Plastic Free July – the challenge so far

Having done Plastic Free July last year, I felt like I was fairly well prepared for this year, but it still proves to be quite the challenge. It really opens your eyes to how much needless and pointless plastic we have around, and how much food and product manufacturers really need to change.

I recommend taking part in this – don’t worry, it’s not about eliminating all plastic! Although that would be great for us and the environment, sadly it would be virtually impossible these days. The challenge is about refusing single use plastic, that literally gets used for seconds or a couple of minutes and then discarded. What’s the problem, it can be recycled? Well no, it usually can’t – this deluge of plastic doesn’t break down, it ends up ruining our beaches and beautiful countryside and also threatening birds and marine life, as well as particles of plastic ingested by fish and marine life ending up back in the human food chain if you eat animals…
Plastic Free July

There are a couple of us taking on the challenge at Ethical Superstore, so I thought I would post something on the challenges we have found so far:

Cat food – increasingly found in plastic pouches, and with some brands the selection they have in tins isn’t the same flavours available in the pouches. I’ll be contacting a couple of brands to see why this is, as I’d like to ensure that we can get everything in tins and that they are aware of the impact of plastic. The dry food supplement and treat items are also predominantly in plastic, which is highly annoying. A lesser quality brand is available in cardboard boxes, but I won’t feed them this – I’ll have to do some more digging. Thankfully our cat litter is great biodegradable product packaged in fully compostable paper bags, I highly recommend it.

Bread – venture into a supermarket and take a look at the bread aisle. Especially if you remember you need a loaf at 9pm, when there’s no fresh bread out (even those I noticed were then sealed up for the customer in a plastic bag), they had ONE single type in waxed paper and that was nutrient poor white bread which I won’t eat. Every single one of the rest was in a plastic bag. So I ended up buying a packet bread mix, and I will be taking my first foray into breadmaking this weekend.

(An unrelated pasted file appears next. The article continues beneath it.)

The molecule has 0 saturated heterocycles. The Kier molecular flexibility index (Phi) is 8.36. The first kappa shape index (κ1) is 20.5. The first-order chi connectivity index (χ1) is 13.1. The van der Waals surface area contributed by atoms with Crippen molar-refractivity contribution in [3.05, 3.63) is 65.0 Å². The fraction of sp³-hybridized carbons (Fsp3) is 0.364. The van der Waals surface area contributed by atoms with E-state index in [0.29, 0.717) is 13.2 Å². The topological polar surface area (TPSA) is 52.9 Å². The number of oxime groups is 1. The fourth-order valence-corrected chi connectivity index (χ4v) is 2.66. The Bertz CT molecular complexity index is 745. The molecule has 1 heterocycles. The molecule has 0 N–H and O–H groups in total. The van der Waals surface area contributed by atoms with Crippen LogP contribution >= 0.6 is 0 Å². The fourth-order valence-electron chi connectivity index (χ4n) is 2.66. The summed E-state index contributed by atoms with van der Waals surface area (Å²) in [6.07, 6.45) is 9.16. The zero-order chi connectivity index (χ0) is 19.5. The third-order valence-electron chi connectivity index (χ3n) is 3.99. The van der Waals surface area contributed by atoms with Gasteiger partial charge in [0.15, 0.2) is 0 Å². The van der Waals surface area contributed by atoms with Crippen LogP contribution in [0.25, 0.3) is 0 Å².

Yoghurt – I do normally make my own yoghurt, although I noticed on the trip to the supermarket that every single one was a plastic pot. I do know of an artisan brand that comes in glass pots for the individual sizes, but can’t recall the name and I’ve only seen them in one higher end supermarket. You can reduce plastic waste, at least, by buying the larger sizes or making your own in bulk with something like Easiyo.

Don’t even get me started on plastic carrier bags – I was pleased with the news this week that Oahu joins other islands in Hawaii to ban plastic bags at checkout counters. I’ve noticed a few local gift and sweet shops going for paper bags which is much preferable – at least they break down – although we tend to take reusable fabric shopping bags with us, which have lasted for a few years without any damage.

My colleague Richard also noticed tobacco tends to come in plastic wrapping, giving him pause to think about if he should finally quit smoking! Cigarette filters were quite the surprise in the news; none of us realising that the filters actually contain plastic and are a rising threat to marine life! Most of us assumed that they would be some kind of paper or a fabric mix.

Sadly I had to disappoint him with his favourite treats as he thought like many people do, that bags of crisps are actually made of recyclable foil. Nope – they’re actual metallic coated plastic film. If metallic foil or wrapping crumples up and holds its shape, it’s metal and can be recycled, but if it springs back it’s plasticised. I also noticed that it’s incredibly rare to find a singular chocolate bar or sweets in anything but plastic now, although the famous Tunnocks wafer still comes wrapped in its traditional foiled paper. This could be a good challenge to lose a little weight! 😉